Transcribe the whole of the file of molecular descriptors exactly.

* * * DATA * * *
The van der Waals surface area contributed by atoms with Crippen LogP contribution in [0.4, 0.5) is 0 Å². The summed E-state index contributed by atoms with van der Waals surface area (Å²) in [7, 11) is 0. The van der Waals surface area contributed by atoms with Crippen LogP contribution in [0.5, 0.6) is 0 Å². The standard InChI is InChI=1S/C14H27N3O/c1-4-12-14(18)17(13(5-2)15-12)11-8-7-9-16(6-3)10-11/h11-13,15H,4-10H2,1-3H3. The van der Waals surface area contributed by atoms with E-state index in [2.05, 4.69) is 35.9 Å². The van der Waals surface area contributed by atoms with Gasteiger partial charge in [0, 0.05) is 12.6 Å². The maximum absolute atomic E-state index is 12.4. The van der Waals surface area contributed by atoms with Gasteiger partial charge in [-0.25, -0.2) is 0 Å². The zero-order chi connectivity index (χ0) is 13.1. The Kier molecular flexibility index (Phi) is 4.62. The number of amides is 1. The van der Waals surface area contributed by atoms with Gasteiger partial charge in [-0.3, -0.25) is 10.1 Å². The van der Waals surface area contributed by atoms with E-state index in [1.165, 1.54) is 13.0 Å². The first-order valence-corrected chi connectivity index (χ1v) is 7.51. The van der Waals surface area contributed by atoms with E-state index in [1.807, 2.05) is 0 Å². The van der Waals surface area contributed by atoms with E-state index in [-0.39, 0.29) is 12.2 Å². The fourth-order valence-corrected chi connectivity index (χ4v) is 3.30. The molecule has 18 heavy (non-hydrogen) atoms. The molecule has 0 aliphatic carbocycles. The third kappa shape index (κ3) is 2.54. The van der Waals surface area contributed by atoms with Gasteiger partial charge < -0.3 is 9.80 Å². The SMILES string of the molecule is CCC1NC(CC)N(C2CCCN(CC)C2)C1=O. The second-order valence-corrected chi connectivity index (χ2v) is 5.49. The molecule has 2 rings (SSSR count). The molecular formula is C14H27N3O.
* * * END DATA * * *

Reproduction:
The van der Waals surface area contributed by atoms with Crippen LogP contribution in [0.4, 0.5) is 0 Å². The summed E-state index contributed by atoms with van der Waals surface area (Å²) in [7, 11) is 0. The van der Waals surface area contributed by atoms with Crippen LogP contribution in [0.5, 0.6) is 0 Å². The standard InChI is InChI=1S/C14H27N3O/c1-4-12-14(18)17(13(5-2)15-12)11-8-7-9-16(6-3)10-11/h11-13,15H,4-10H2,1-3H3. The van der Waals surface area contributed by atoms with E-state index in [2.05, 4.69) is 35.9 Å². The van der Waals surface area contributed by atoms with Gasteiger partial charge in [0, 0.05) is 12.6 Å². The maximum absolute atomic E-state index is 12.4. The van der Waals surface area contributed by atoms with Gasteiger partial charge in [-0.25, -0.2) is 0 Å². The zero-order chi connectivity index (χ0) is 13.1. The Kier molecular flexibility index (Phi) is 4.62. The number of amides is 1. The van der Waals surface area contributed by atoms with Gasteiger partial charge in [-0.3, -0.25) is 10.1 Å². The van der Waals surface area contributed by atoms with E-state index in [1.165, 1.54) is 13.0 Å². The first-order valence-corrected chi connectivity index (χ1v) is 7.51. The van der Waals surface area contributed by atoms with E-state index in [1.807, 2.05) is 0 Å². The van der Waals surface area contributed by atoms with E-state index in [-0.39, 0.29) is 12.2 Å². The fourth-order valence-corrected chi connectivity index (χ4v) is 3.30. The molecule has 18 heavy (non-hydrogen) atoms. The molecule has 0 aliphatic carbocycles. The third kappa shape index (κ3) is 2.54. The van der Waals surface area contributed by atoms with Gasteiger partial charge < -0.3 is 9.80 Å². The SMILES string of the molecule is CCC1NC(CC)N(C2CCCN(CC)C2)C1=O. The second-order valence-corrected chi connectivity index (χ2v) is 5.49. The molecule has 2 rings (SSSR count). The molecular formula is C14H27N3O.